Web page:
Above: The National Museum of African American History and Culture in Washington, D.C.
In April 2018, District of Columbia Mayor Muriel Bowser announced that all Washington, D.C., police officers would be required to take a course on critical race theory, including a visit to the National Museum of African American History and Culture. Officers walk down museum halls and past exhibits that tell the story of race in the United States, including the role policing has played in that story. The expectation is that providing officers with a greater understanding of race’s role in the history of the country will in turn improve interactions between officers and District residents. This course is in addition to a required program at the United States Holocaust Memorial Museum that has been part of D.C. police training for several years.
The National Museum of African American History and Culture brings stark attention to how far we have come as a country in moving away from slavery and into freedom, but at the same time, how far we still have to go. The need for continued efforts to fight racism and bigotry was highlighted in Charlottesville on 11 and 12 August 2017, when white nationalists gathered on University of Virginia Grounds. The Darden community was rocked by the scene of torches marching through our home and the voices of strangers shouting “You will not replace us.” The media rushed to cover the story as the whole world watched to see what was taking place. Now, almost one year later, the TV trucks and reporters have gone home, but the spotlight remains. The world continues to watch how we will respond.
Here at the Darden School of Business, our mission is to develop and inspire responsible leaders. In the aftermath of August events, we feel the weight of the responsibility to lead like never before. How can these events, which culminated in a tragic death, energize our efforts to shape responsible leaders?
Reflection and Conversation
Recognizing the need for continued reflection on the past and conversation for the future, Professor Yael Grushka-Cockayne organized a group of Darden faculty, staff and alumni from multiple generations to visit the National Museum of African American History and Culture and the United States Holocaust Memorial Museum. The intention was to create space for members of the community to think about the country’s history and about how we at Darden can do a better job developing responsible business leaders who will be making decisions that shape the future.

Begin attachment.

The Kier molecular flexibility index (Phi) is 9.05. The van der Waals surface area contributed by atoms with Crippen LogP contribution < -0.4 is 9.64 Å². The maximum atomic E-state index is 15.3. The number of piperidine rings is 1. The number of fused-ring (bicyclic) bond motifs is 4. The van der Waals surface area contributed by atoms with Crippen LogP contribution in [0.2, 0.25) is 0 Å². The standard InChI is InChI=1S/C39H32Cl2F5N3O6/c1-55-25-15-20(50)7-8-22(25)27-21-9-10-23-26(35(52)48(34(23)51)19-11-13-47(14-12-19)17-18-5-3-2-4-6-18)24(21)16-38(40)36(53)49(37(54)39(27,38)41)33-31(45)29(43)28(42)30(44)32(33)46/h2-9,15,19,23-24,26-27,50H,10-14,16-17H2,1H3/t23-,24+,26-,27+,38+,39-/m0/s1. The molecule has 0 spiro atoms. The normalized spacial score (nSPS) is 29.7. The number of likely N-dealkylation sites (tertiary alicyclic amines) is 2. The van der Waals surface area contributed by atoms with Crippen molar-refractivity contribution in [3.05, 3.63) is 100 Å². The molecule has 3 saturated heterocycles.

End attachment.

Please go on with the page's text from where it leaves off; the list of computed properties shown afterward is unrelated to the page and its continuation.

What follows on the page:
One thing that was clear to the group was that while the times, players and context change, variations of abuse and disrespect persist throughout history. And another important thing was clear: the power of business as a force for good or ill.
While touring the museums, one can identify the key role that businesses and business leaders played in the institutionalization of slavery in the U.S. as well as in empowering the Nazi government in Germany of the 1930s. But history also highlights cases in which business leaders stood up to racial discrimination and violence by utilizing the power of their businesses. Famously, Oskar Schindler convinced Nazi officials to let more than 1,000 Jewish men and women live at his plant, Emalia, rather than the nearby Plaszow concentration camp. When he moved the plant to Brunniltz, he arranged to take laborers who would otherwise have been subject to the brutality of the camp and, ultimately, deportation to other concentration and extermination camps.